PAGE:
The taxi careened across the Brooklyn Bridge while I dozed in the back seat, exhausted from several long days and late nights at the office. I find that the best sleep is the kind I'm not allowed to have - catnaps during a critical scene in a movie, snoozes in a dark lecture hall, the nod-and-bob on the subway - it feel so much more delicious than sanctioned sleep.
I awoke suddenly when, in my fragment of a dream, the taxi stopped short. I awoke to the car weaving through traffic, the driver speaking Arabic on his cell phone.
Perhaps it was the distinctive sound of Egyptian dialect that transported me to Cairo, where I lived for a time when I was in my early twenties. In my drowsy state, I thought I was there - a young girl out on her own for the first time in a sprawling, fascinating, exasperating place.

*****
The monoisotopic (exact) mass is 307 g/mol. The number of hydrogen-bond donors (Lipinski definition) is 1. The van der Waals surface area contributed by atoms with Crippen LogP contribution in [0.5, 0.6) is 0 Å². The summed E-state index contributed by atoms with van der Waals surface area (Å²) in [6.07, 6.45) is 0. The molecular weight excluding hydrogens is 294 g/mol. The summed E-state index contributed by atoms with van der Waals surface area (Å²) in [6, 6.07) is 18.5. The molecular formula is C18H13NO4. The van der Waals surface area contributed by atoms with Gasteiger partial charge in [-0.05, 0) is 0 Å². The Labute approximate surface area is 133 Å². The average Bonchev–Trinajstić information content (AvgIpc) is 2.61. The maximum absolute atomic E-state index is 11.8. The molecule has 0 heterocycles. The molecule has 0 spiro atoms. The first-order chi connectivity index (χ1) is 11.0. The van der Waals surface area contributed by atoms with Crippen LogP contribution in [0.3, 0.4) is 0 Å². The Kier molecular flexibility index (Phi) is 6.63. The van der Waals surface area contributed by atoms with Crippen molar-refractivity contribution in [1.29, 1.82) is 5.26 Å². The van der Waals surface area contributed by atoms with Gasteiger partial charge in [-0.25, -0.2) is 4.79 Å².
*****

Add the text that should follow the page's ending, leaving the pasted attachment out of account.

For a moment or two, I was crossing
an enormous patchwork city, inhaling dust and the acrid scent of burning refuse
and worrying if the driver knew the way to my dark, unpaved
history, so much emotion in a fraction of a second.
When I saw these photographs by Denis Dailleux, my heart stopped the way it does when you see a former lover.
The nostalgia they evoked in me was so potent that I felt overcome by a terrible ache. It was as if my heart was saying, There you are, Cairo! You are just the same. And I am so different.
Did you miss me, mon amour?
Dailleux's photographs are uncommonly beautiful - see for yourself here.